Alcatel is showing the first result of its collaboration with its new partner, Aruba, by releasing the second generation of its OmniAccess WLAN switch (the partnership with Aruba was forged after Cisco acquired Airespace). The new product also gives evidence for Alcatel's recongition that convergence is the name of the game. Alcatel's Brian Witt told wi-fiplanet that in today's enterprise there is no longer a distinction between wired and unwired gear. "The user view is about mobility," he says. "It's about how to connect, wireless or wired, for data, voice, and collaboration that converges data and voice."
The intelligence of the centralized WLAN will reside in the switch, which will handle data encryption and assign security policy and access rights to users. The OmniAccess equipment will be tracking users and keep them connected as they move about within the network coverage area. The new family will feature three stackable OmniAccess products, two with eight ports (one supporting 4 APs, the other supporting 16 APs), and a 24-port unit which can handle up to 48 APs. A four-slot modular controller used in large networks will be able to control and monitor up to 512 APs.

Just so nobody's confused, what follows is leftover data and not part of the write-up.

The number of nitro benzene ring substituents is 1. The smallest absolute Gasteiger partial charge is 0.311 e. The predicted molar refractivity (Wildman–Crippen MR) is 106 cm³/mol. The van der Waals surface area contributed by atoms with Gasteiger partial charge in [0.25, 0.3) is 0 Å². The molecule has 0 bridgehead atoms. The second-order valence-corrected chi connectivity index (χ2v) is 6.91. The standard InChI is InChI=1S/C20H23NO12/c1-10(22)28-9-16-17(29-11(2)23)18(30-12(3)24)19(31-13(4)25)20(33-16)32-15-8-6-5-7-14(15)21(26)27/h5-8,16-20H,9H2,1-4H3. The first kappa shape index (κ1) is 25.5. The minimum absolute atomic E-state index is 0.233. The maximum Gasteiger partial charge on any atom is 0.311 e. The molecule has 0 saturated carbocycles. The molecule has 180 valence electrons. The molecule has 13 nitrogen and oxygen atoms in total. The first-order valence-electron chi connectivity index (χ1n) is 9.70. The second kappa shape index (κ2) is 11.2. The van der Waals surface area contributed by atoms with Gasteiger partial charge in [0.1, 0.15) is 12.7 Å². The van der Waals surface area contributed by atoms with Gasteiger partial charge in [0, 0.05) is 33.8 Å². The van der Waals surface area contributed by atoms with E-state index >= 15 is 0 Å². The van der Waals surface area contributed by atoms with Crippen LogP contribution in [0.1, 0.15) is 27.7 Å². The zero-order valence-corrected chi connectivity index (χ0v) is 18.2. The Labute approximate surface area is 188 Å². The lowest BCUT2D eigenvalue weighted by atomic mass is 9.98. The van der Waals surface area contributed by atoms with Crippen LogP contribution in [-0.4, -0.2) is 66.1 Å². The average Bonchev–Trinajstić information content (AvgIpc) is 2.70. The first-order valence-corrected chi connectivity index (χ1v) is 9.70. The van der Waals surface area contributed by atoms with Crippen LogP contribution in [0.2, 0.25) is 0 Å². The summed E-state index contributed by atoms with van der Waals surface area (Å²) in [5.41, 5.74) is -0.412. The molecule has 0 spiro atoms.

The lowest-end model starts at approximately $2,600. Alcatel is, in effect, selling the Aruba line with the enhanced capacity to manage more APs (in fact, 10 times more APs than the Airespace equipment Alcatel used to sell). The comapny also offers the full range of APs. Single radio software is configurable for either 2.4 GHz or 5 GHz. Single radio units are priced at $300, and dual-radio APs, for simultaneous operation in 2.4 GHz and 5 GHz, are priced at $700. Alcatel will keep supporting existing customers with first-generation Airespace equipment. The support contract with Airespace is for five years, but Witt belives most customers will migrate to the second-generation switch long befofe that.